This review by Thorsteinn Loftsson, Hakon Hrafn Sigurdsson, and Phatsawee Jansook pulls a brave topic. It accounts some of the unexpected results the authors have encountered during their studies of CDs as pharmaceutical excipients.
CDs are constantly surprising investigators with their unique physicochemical properties. CDs are solubilizing complexing agents of poorly soluble drugs in aqueous solutions, while they can also act as organic cosolvents like ethanol. CDs and their complexes self-assemble in aqueous solutions to form both nano- and microparticles. The nanoparticles have diameters that are well below the wavelength of visible light; thus, the solutions appear to be clear. However, the nanoparticles can result in erroneous conclusions and misinterpretations of experimental results. CDs can act as penetration enhancers, increasing drug permeation through lipophilic membranes, but they do so without affecting the membrane barrier.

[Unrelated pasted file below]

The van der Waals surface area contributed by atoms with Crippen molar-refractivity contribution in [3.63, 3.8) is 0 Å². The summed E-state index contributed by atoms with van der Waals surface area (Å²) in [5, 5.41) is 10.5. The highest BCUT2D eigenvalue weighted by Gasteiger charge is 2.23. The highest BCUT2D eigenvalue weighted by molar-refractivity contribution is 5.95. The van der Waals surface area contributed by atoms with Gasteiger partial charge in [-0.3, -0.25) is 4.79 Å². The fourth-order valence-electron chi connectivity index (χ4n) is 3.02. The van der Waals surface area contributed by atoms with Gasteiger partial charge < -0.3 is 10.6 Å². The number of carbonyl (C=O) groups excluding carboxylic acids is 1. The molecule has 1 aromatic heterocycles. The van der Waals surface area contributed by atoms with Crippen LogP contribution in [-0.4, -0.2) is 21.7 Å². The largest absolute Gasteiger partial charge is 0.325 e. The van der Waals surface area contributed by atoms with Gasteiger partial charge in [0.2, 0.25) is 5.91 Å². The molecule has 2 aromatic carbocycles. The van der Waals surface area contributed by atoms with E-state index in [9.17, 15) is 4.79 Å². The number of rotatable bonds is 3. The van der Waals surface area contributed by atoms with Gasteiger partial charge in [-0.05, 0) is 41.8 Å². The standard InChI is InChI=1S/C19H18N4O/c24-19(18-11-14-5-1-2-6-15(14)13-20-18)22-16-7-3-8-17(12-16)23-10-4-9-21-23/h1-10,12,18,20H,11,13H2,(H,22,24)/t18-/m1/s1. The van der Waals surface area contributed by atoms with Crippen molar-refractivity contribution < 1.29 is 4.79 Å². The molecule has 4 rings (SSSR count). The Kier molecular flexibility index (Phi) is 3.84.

See the full article here: Anomalous Properties of Cyclodextrins and Their Complexes in Aqueous Solutions